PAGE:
Although women can experience pelvic pain during menstruation, there is no need to panic. However, it may require seeking medical intervention if the pain becomes serious.
Let’s have a look on possible causes of pelvic pain.
Urinary tract infection (UTI) can result due to bacteria. Infections can affect your kidneys, bladder, or urethra. UTIs mostly affect women with between 40% and 60% reporting such infections in their lifetime.
Sexually transmitted infections like Chlamydia and Gonorrhea can cause pelvic pain. People between the ages of 15 and 24 are the most affected by these two STIs. Men usually experience pain in their testicles while it occurs in women when passing urine or during a bowel movement.
A hernia happens when a tissue or an organ pushes through weak muscles in your chest, thigh, or abdomen. It creates an achy bulge and may be painful. You can either push the bulge in or let it disappear when you lie down.
Appendicitis occurs when your appendix becomes swollen. It usually affects people aged between 13 and 30. The pain starts suddenly and can become severe. It can be centered on the lower right side of your abdomen or around the belly button.
This condition occurs when minerals such as uric acid or calcium clump together in your urine. It may form hard rocks sometimes. The condition is more common in men than women. You may not notice any symptoms until the stones start moving.
This is an inflammation caused by an infection of the urinary tract, particularly the bladder. The pain may be accompanied by other symptoms such as strong urge to urinate, burning pain when urinating, blood in the urine, strong-smelling urine, or low-grade fever.
Irritable Bowel Syndrome (IBS)
IBS can manifest as intestinal symptoms such as cramps. It’s usually common in women than men. IBS abdominal pain usually improves after a bowel movement. Other symptoms associated with IBS include diarrhea, bloating, gas, constipation, and mucus in the stool.
Pudendal nerve entrapment
The nerve that supplies feelings to your anus, genitals, and urethra is known as pudendal. You can experience pain after an injury, surgery or when a growth puts pressure on this nerve. The pain can feel like an electric shock around the genitals or the surrounding region. The pain becomes worse when you are seated and improves while standing.
Adhesions occur when scar-like tissues in your abdomen stick together. It usually affect about 93% of people who undergo abdominal surgery. Although adhesions are usually painless, they can cause belly pain. Contact your doctor if you experience symptoms like vomiting, nausea, constipation, or swollen belly.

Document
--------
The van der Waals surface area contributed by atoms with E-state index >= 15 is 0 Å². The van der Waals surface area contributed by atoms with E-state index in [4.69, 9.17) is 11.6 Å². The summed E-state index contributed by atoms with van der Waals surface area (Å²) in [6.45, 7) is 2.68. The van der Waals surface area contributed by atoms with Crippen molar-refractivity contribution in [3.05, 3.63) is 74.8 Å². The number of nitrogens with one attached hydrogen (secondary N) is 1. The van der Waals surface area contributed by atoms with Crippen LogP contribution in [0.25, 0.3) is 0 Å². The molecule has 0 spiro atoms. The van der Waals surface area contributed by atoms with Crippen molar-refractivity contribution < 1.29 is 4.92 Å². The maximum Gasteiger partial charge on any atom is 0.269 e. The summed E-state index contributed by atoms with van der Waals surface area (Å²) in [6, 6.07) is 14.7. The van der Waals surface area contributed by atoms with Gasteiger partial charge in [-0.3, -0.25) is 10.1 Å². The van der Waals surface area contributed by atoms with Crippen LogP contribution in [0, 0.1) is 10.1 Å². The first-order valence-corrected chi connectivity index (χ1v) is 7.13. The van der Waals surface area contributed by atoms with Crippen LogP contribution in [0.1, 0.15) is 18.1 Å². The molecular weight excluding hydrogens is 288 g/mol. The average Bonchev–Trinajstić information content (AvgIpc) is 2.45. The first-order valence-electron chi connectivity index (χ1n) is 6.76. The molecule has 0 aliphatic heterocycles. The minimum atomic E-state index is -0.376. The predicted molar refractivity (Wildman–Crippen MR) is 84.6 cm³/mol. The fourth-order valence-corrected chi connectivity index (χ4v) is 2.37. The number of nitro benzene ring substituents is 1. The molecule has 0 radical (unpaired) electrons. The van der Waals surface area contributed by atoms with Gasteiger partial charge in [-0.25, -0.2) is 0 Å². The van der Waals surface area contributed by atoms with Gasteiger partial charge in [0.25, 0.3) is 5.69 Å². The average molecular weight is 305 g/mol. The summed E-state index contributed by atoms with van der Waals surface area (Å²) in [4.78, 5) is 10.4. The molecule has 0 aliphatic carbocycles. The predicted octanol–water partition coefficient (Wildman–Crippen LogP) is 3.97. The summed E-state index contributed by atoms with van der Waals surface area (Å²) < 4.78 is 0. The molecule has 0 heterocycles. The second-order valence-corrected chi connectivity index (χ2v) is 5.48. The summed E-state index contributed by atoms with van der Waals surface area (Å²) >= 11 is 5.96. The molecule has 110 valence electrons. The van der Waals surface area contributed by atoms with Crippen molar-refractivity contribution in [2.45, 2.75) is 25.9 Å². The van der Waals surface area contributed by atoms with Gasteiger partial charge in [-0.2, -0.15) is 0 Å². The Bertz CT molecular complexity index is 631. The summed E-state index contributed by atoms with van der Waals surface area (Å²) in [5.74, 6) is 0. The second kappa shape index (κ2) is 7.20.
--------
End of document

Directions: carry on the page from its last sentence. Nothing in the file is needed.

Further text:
Pelvic Pain in Women
There are some causes of pelvic pain that only women experience. They include:
Also known as “middle pain,” this condition usually causes pain in the pelvis and lower belly in some women when ovulating. The pain that lasts for a few minutes to hours occurs on the side where the egg is released. It is good to inform your doctor if it becomes serious or accompanied by other symptoms like nausea and vomiting.
Menstrual Cramps and Premenstrual Syndrome
The majority of women experience cramps prior and during their monthly period. The discomfort is triggered by hormonal changes and contraction of the uterus. The cramps are normally mild but can become serious sometimes. Other symptoms that can accompany cramps include nausea, vomiting, bloating, fatigue, food cravings, moodiness, and headaches.
This is the loss of a baby before the 20th week of pregnancy. A miscarriage can trigger severe pain or cramp in your belly. It can be accompanied by bleeding.
This is a condition where a fertilized gee grows outside the uterus, particularly along the fallopian tube. It can be life threatening if it bursts the fallopian tube.
Pelvic Inflammatory Disease (PID)
PID occurs when the reproductive tract of a woman becomes infected with bacteria. The infection starts from the vagina and spreads toward the fallopian tube, ovaries and other organs.
Ovarian Cyst Rapture
Cysts are sacs filled with fluids that usually form in your ovaries. Although most women get cysts, they don’t recognize any symptoms. Nevertheless, you can experience abdominal pain if a cyst bursts or twists.
Other Causes of Pelvic Pain in Women
Uterine fibroids: Growths on the uterine wall. Endometriosis: Occurs when tissue outside your uterus tries to shed every month. Pelvic congestion syndrome: Thick ropy varicose veins form around the ovaries. Pelvic relapse: Weakening of the muscles that support the uterus, especially in older women. Other Causes of pelvic Pain in Men Bacterial prostatitis: Swelling and inflammation of the prostrate gland. Chronic Pelvic pain syndrome: A long-term pelvic pain without infection. Urethral stricture: Blockage or narrowing of the urethra due to injury, swelling, or infection. Benign prostatic hyperplasia: noncancerous expansion of the prostrate gland. Post-vasectomy pain syndrome: Testicular pain for more than 3 months after surgery
When to Seek Medical Assistance
There is nothing to worry about if your pelvic pain is mild or temporarily. However, contact your doctor immediately if the pain doesn’t disappear in one week. Also, seek medical help if you are accompanied by these symptoms: Traces of blood in urine Trouble when urinating Chills Fever Foul-smelling urine Difficulties during bowel movement. Bleeding between monthly periods.